It always brings a smile to my face when a VIP car from Japan drops in my inbox. It really brightens my day. I love VIP cars and I love Japan, so I really love seeing VIP cars from Japan, haha. There’s just something about seeing a VIP car from the motherland that makes me take a step back and look at the scene in the big picture, and realize that Japan is still ages ahead of the US. Don’t get me wrong, the US scene is very strong right now, but the guys and gals in Japan just take it to another level. Let’s demonstrate with this UCF30 from First Class Japan.
What appears to be a rather simple UCF30 Celsior is anything but. The subtleness and intricacies hidden in the car are what Japan does best, and what puts them a step above the US. The craftsmanship flows so well, you could mistake some things for OEM, like the fender radius. The execution of this car is top notch, and the big reason behind why we wanted to share it with you.
We’ll start on the outside and work our way in. After all, presence is what VIP is about, and it all starts on the exterior. This lovely UCF30 has a mixture of Aimgain and Vlene pieces that comprise the bodykit. The front bumper is a Aimgain JUN VIP, while the side-skirts and rear bumper are Vlene Existence. The fenders and quarter panels were radiused slightly as well as widened to allow for a lower ride height and some deep-dish wheels. The factory hood was shaved of its washer nozzles, and a custom trunk spoiler was welded in along with a subtle body-line that works its way into the factory line along the side. Details and execution people.
To get this Celsior planted to the ground, First Class turned to the suspension gurus over at T-Demand. T-Demand is the cream of the crop when it comes to suspension components, in my opinion, and it’s no surprise to find a host of their parts on Fujiki-san’s Celsior. This car is much more than just some coilovers and arms though. When you want to go this low and keep it static, you gotta put in a little bit more work.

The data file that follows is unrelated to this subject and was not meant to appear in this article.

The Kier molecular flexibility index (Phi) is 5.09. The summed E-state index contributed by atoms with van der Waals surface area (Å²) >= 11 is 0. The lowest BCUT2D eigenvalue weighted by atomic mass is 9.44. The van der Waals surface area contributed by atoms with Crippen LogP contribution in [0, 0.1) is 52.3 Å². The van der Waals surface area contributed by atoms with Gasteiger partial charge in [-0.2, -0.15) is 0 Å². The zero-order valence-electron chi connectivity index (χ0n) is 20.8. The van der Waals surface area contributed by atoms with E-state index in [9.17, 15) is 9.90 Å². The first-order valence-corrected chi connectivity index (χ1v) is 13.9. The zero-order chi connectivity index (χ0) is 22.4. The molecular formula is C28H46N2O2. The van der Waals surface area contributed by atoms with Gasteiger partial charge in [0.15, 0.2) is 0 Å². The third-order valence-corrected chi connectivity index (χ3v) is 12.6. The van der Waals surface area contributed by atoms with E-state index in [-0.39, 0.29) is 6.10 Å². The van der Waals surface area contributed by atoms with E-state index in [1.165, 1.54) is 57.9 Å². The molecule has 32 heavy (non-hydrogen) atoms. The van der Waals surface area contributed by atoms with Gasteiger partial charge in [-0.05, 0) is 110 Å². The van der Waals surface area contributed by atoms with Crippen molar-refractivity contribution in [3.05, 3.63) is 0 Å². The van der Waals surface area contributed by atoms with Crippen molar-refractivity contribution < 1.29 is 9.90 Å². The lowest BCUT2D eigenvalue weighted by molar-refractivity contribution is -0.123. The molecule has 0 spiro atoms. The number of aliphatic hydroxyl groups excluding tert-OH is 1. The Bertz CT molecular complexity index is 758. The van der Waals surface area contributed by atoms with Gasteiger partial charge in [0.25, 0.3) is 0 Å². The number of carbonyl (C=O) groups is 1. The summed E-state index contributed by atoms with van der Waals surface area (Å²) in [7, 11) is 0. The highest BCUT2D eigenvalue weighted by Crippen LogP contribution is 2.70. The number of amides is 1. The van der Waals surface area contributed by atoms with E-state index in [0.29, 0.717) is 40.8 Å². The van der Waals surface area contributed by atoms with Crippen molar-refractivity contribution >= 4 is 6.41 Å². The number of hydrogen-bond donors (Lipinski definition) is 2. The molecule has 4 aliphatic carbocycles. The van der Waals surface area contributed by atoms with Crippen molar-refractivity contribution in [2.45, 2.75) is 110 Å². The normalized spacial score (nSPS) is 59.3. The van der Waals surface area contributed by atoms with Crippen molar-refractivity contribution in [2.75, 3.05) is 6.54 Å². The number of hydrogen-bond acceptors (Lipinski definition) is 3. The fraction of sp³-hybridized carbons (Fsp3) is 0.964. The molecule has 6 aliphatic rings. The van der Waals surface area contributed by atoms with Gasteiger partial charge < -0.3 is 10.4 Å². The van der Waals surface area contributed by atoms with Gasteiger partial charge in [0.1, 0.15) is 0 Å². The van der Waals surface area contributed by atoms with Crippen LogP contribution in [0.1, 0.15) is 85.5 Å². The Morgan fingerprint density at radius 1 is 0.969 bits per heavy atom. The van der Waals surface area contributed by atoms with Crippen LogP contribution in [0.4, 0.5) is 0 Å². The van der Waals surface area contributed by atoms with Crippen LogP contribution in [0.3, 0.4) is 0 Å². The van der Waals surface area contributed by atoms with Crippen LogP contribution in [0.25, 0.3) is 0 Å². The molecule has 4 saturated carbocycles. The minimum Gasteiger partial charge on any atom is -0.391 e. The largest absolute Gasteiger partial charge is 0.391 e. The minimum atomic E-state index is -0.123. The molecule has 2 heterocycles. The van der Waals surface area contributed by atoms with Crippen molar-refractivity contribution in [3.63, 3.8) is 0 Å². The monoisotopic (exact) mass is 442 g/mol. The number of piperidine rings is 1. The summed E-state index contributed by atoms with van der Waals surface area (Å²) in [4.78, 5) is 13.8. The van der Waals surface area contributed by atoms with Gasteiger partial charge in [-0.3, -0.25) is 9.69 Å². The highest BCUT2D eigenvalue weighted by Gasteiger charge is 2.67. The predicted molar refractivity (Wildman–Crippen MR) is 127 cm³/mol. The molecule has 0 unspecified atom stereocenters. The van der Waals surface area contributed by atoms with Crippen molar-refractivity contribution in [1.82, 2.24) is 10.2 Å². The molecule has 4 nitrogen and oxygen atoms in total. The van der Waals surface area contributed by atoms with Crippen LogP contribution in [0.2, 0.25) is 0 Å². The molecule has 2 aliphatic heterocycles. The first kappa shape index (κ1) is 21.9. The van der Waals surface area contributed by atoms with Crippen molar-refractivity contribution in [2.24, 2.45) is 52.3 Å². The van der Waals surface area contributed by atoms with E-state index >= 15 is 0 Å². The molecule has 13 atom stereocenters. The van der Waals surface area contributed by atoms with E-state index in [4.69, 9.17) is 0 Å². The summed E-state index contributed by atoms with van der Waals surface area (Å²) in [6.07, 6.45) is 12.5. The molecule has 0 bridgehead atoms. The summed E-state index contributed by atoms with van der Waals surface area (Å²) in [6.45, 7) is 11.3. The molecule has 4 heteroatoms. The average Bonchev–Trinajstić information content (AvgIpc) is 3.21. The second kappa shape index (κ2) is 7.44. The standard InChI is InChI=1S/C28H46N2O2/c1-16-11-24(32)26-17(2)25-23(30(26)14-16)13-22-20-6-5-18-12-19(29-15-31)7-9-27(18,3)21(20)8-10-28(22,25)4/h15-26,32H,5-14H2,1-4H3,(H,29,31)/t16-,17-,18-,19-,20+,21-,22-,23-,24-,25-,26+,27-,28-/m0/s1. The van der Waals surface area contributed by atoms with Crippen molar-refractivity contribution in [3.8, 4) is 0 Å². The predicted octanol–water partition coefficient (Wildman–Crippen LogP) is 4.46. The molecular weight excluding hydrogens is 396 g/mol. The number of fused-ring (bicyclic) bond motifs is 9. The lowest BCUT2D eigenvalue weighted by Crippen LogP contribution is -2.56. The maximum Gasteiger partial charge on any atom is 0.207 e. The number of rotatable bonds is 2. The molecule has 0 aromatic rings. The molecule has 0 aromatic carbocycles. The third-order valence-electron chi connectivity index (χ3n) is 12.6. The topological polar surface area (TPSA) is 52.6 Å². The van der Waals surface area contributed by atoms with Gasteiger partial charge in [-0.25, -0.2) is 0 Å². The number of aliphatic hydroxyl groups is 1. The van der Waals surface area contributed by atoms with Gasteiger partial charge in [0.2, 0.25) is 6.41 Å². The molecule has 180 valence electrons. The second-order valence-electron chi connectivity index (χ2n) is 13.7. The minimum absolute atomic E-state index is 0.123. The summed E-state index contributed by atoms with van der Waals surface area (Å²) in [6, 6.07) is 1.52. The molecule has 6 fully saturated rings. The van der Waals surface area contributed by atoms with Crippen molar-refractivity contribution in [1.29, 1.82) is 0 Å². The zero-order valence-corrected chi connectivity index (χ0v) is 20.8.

To get the car this low, a set of custom-spec T-Demand coilovers were installed along with custom short-knuckles to lower the car further. Once the guys at First Class determined where they wanted the car to sit, the real work began. First, the engine, transmission, and differential were raised up to provide more clearance. Along with raising the engine and transmission, both front and rear sub-frames were sectioned and raised as well. After that, the crew relocated the fuel tank along with the fuel lines and brake lines that run along the bottom of the car. Pretty much anything important to the functioning of the car got raised or relocated. This is how you really slam a car.
With the hard work done, it was time to fine-tune the suspension. To go with the T-Demand coilovers and custom short-knuckles, the team at First Class installed a combination of arms in the front and rear. Up front, a matching set of T-Demand lower arms and tie-rod ends assist with front end adjustments, while out back sees the catalog of Megan Racing components including rear upper arms, rear lower arms, tension rods, and toe rods.
All that suspension work and fine-tuning wouldn’t mean a whole lot without a killer set of wheels sitting under those widened and radius’d fenders. Now, I’m an absolute sucker for fat, dish-faced wheels, and these new Work Lanvec LD1s have me feeling some type of way. They look absolutely killer on Fujiki-san’s Celsior. Measuring up at 19×10 -21 up front and 19×12 -46 in the rear, and wrapped in Nankang rubber, these babies get up close and personal with the fenders, and get the SN seal of fitment approval.
Honestly, it was refreshing to see a car like this in my inbox, and really serves as some inspiration for me. I’ve been eyeing up UCF30s as potential projects since I got rid of my UCF20 and my Y33 is pretty much done. The UCF30 was my first love when it came to VIP platform cars, and this car really rekindled that flame. Major props to First Class Japan and Takahiro Fujiki for a job well done. The car is absolutely stunning. Till next time.